Children at school.
(photo credit: INGIMAGE / ASAP)
While there is an improvement in how Israeli society perceives people with cognitive disabilities, there is still a prominent belief that this group should live their lives within frameworks separate from the rest of the population, according to AKIM, the National Organization for Habilitation of Children and Adults with Intellectual Disabilities.
Those conclusions were presented in the Knesset this week by Akim CEO Sigal Peretz-Yahalomi and chairman Ami Ayalon in the organization’s fifth index of Israeli society’s attitude toward the inclusion of people with intellectual disabilities.
“There is a clear trend in which the public is getting closer to people with cognitive disabilities, is less afraid of them and is developing positive feelings towards them,” said Peretz-Yahalomi of the report’s findings.
“At the same time, the public’s attitude towards them is still paternalistic and diminishes them. The approach that sees them as equal human beings has not yet been internalized. People with disabilities have the right to make their voices heard, to decide how they want to spend their salaries, control their lives and be part of their community.”
According to the survey, there has been an improvement over the years in most components of Israeli attitudes toward this population group.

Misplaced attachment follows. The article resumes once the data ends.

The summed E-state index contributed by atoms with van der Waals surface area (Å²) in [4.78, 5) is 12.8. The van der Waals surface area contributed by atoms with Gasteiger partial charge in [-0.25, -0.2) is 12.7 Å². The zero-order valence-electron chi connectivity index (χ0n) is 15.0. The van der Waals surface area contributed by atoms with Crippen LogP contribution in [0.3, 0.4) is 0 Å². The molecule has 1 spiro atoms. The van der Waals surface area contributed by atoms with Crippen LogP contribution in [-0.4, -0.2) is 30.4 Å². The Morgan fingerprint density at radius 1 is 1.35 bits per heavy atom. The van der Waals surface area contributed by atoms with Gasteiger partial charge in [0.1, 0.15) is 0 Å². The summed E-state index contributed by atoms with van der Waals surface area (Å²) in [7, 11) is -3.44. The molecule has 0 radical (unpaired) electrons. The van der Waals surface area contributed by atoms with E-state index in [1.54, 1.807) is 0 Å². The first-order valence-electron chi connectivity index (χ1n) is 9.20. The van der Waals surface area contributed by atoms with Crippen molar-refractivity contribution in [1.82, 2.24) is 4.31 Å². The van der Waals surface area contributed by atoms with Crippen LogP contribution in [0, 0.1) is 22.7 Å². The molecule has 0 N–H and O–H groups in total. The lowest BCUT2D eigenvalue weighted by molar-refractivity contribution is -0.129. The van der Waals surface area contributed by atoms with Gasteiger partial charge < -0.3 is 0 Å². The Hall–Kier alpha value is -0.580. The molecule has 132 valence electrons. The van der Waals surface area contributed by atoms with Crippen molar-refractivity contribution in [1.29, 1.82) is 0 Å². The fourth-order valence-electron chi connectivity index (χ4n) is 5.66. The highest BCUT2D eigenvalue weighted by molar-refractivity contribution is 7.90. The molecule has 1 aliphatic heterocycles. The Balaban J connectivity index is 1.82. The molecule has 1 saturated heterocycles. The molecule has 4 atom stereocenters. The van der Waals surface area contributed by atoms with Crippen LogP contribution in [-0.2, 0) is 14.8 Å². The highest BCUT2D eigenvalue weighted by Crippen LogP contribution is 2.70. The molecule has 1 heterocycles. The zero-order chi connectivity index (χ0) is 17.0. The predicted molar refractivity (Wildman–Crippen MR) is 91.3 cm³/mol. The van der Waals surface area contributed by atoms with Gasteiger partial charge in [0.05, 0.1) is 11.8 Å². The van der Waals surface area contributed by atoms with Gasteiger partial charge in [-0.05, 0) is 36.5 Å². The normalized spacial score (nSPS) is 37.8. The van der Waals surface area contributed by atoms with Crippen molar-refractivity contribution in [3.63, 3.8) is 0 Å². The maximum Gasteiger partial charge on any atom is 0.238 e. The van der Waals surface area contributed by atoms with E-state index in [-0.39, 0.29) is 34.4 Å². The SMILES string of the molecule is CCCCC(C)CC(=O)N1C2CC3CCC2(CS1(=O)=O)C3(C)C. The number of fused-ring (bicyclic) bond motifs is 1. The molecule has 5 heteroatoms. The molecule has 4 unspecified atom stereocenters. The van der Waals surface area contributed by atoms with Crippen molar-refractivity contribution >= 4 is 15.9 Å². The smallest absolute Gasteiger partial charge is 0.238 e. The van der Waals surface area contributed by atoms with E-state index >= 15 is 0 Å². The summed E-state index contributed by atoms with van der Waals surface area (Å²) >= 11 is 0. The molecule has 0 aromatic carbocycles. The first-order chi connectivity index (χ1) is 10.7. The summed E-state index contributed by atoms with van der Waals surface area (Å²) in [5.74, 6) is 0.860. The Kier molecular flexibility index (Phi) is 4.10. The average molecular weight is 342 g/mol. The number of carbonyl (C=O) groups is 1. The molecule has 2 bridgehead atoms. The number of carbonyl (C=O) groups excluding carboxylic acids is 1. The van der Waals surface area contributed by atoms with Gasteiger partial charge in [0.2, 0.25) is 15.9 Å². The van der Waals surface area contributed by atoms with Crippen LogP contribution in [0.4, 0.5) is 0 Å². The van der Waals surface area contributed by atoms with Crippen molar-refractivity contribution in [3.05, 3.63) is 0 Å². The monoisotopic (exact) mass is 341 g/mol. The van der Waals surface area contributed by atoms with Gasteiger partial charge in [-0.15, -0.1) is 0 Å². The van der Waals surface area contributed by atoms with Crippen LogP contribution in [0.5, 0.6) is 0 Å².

The fifth annual index found that only 5% of the population were afraid of people with cognitive disabilities, as opposed to 11% in the first index. Similarly, only 13% of respondents said they believed people with intellectual disabilities were dangerous to others, down from 22% in the first index.
However, at the same time, 36% of the population believed that people with cognitive disabilities need to work only in a separate and protected framework and 26% reported feeling that people with cognitive disabilities need to live in separate frameworks.
Additionally, 11% of Israelis believed people with cognitive disabilities need to be placed in entirely separate frameworks and completely distanced from the general population.
The report also found that 46% of Israelis thought that people with intellectual disabilities should not have the right to make their own decisions regarding their finances, while one-third of respondents said they should also not be allowed to make their own decisions regarding medical care.
“Inclusion of people with disabilities, including people with intellectual disabilities, is essential for the existence of an ethical Israeli society,” said Ayalon.
“An analysis of the findings of AKIM’s 5th index shows that about one-third of the public personally knows someone with a cognitive disability, and accordingly their views are more positive,” he said. “So long as this acquaintance expands, fewer people will think that people with intellectual disabilities should be closed off and separated.”
The survey was conducted by the Panorama Markets research institute via phone questionnaire among 653 respondents aged 18 and above representative of Israeli society.